After all the New Zealand talk that a one-off Test would be "exciting", they've actually decided they would have preferred a few more matches after they lost at SuperSport Park.
"It's a shame, really, to just play the one Test and for that to be the decider," New Zealand captain Kane Williamson said.
Centurion became a shoot-out because of the Durban abandonment and, in a bid to strike the first blow, Williamson chose to bowl first. He saw grass on the Centurion pitch - more grass than we sometimes see at the height of the summer - and he had heard that it would be soft and spongy and would get easier for batting as the sun baked the surface. It turned out that Faf du Plessis would have done exactly the same thing, even though hindsight showed it would have been a mistake.
"It was a good toss to lose and unfortunately I won it," Williamson said, as he admitted he second-guessed himself by the end of the first session on the first day. "Naturally when they are 130 without loss, it crosses your mind. But there was enough in the wicket to have restricted them to a below-par total. History shows wickets fall in clumps and we weren't able to do that."
New Zealand's short-ball strategy was one of the reasons South Africa scored a quickly and Williamson conceded that was a strategic error. "You're right. That first session, we were a little short," he said.
That, combined with a poor track record on DRS and umpiring errors, left New Zealand having to work much harder than they did in Durban, where they dismissed South Africa for 263. But that was only the half of it. When South Africa unleashed their rejuvenated pace pack on New Zealand, it was clear there was a difference in quality between the two sides. New Zealand's openers could not cope with the moving ball, their big guns did not fire and their long tail could not delay the inevitable.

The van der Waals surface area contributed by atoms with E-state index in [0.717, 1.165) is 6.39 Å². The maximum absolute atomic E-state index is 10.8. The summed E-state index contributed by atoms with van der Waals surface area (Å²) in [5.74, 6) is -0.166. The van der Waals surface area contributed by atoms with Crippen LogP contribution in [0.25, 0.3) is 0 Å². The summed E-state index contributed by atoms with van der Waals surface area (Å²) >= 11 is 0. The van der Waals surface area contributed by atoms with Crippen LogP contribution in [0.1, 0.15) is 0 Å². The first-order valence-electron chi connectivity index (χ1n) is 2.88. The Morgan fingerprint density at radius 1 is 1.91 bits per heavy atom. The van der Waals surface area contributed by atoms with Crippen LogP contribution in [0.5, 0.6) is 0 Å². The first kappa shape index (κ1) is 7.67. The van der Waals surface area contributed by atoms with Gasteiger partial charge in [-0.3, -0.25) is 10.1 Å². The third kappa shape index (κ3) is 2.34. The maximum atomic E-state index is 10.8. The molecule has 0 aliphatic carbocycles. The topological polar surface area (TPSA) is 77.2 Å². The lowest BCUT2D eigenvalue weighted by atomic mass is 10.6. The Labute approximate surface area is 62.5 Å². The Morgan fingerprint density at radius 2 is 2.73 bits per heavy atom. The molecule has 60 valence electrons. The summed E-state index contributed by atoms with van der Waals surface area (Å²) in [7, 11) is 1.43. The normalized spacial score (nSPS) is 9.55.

Williamson chose to look at the challenge as a lesson for New Zealand, particularly for their younger batsmen. "Dale Steyn and Vernon Philander are two world-class bowlers and they have shown it. Then you throw Kagiso Rabada into the mix and on surfaces that are offering, they will find anything," Williamson said. "It's a challenge the batters were excited to come up against. In terms of experience, there is no better to move your game forward."
Henry Nicholls benefited the most from that experience with 76 in the second innings. Only Williamson himself, who scored 77 in the first, managed more runs but he is also still learning in terms of his new leadership role. "It is very enjoyable," he said. "They're a great bunch of guys and it's nice to be a part of this unit and lead the side. It's better when you are winning."
He would know. He now has a series loss and a series win to his name and was as gracious in defeat in South Africa as he was in victory in Zimbabwe, although, ultimately, he wanted a few more matches. "The better team won but it would have been great to play another game or another two."